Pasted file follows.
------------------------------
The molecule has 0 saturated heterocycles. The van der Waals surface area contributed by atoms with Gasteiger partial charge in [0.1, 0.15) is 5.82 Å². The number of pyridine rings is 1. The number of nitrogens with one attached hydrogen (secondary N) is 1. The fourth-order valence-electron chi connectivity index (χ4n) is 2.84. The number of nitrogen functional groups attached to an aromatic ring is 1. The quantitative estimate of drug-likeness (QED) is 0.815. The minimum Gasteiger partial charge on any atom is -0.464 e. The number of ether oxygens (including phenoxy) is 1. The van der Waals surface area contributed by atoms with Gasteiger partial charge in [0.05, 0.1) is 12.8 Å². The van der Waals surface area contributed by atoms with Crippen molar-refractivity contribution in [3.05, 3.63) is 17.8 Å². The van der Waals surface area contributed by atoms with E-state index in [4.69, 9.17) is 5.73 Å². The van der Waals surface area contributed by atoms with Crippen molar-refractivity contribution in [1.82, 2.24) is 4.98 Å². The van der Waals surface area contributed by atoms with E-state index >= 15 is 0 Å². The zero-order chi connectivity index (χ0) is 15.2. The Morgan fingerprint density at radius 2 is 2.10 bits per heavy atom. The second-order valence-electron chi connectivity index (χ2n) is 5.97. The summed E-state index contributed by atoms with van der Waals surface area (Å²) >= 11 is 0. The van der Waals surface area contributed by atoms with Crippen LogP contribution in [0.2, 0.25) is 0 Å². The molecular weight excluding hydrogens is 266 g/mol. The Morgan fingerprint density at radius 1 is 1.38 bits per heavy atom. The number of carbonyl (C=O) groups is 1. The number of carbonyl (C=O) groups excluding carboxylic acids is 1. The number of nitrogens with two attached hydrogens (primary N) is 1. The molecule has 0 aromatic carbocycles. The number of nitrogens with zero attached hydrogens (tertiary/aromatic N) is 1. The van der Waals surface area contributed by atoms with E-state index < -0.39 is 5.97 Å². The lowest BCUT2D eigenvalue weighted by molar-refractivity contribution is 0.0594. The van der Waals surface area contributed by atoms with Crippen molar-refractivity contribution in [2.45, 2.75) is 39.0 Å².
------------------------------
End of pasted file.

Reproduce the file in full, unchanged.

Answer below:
The molecule has 0 saturated heterocycles. The van der Waals surface area contributed by atoms with Gasteiger partial charge in [0.1, 0.15) is 5.82 Å². The number of pyridine rings is 1. The number of nitrogens with one attached hydrogen (secondary N) is 1. The fourth-order valence-electron chi connectivity index (χ4n) is 2.84. The number of nitrogen functional groups attached to an aromatic ring is 1. The quantitative estimate of drug-likeness (QED) is 0.815. The minimum Gasteiger partial charge on any atom is -0.464 e. The number of ether oxygens (including phenoxy) is 1. The van der Waals surface area contributed by atoms with Gasteiger partial charge in [0.05, 0.1) is 12.8 Å². The van der Waals surface area contributed by atoms with Crippen molar-refractivity contribution in [3.05, 3.63) is 17.8 Å². The van der Waals surface area contributed by atoms with E-state index in [4.69, 9.17) is 5.73 Å². The van der Waals surface area contributed by atoms with Crippen molar-refractivity contribution in [1.82, 2.24) is 4.98 Å². The van der Waals surface area contributed by atoms with E-state index >= 15 is 0 Å². The zero-order chi connectivity index (χ0) is 15.2. The Morgan fingerprint density at radius 2 is 2.10 bits per heavy atom. The second-order valence-electron chi connectivity index (χ2n) is 5.97. The summed E-state index contributed by atoms with van der Waals surface area (Å²) >= 11 is 0. The van der Waals surface area contributed by atoms with Crippen LogP contribution in [0.2, 0.25) is 0 Å². The molecular weight excluding hydrogens is 266 g/mol. The Morgan fingerprint density at radius 1 is 1.38 bits per heavy atom. The number of carbonyl (C=O) groups is 1. The number of carbonyl (C=O) groups excluding carboxylic acids is 1. The number of nitrogens with two attached hydrogens (primary N) is 1. The molecule has 0 aromatic carbocycles. The number of nitrogens with zero attached hydrogens (tertiary/aromatic N) is 1. The van der Waals surface area contributed by atoms with E-state index < -0.39 is 5.97 Å². The lowest BCUT2D eigenvalue weighted by molar-refractivity contribution is 0.0594. The van der Waals surface area contributed by atoms with Crippen molar-refractivity contribution in [2.45, 2.75) is 39.0 Å².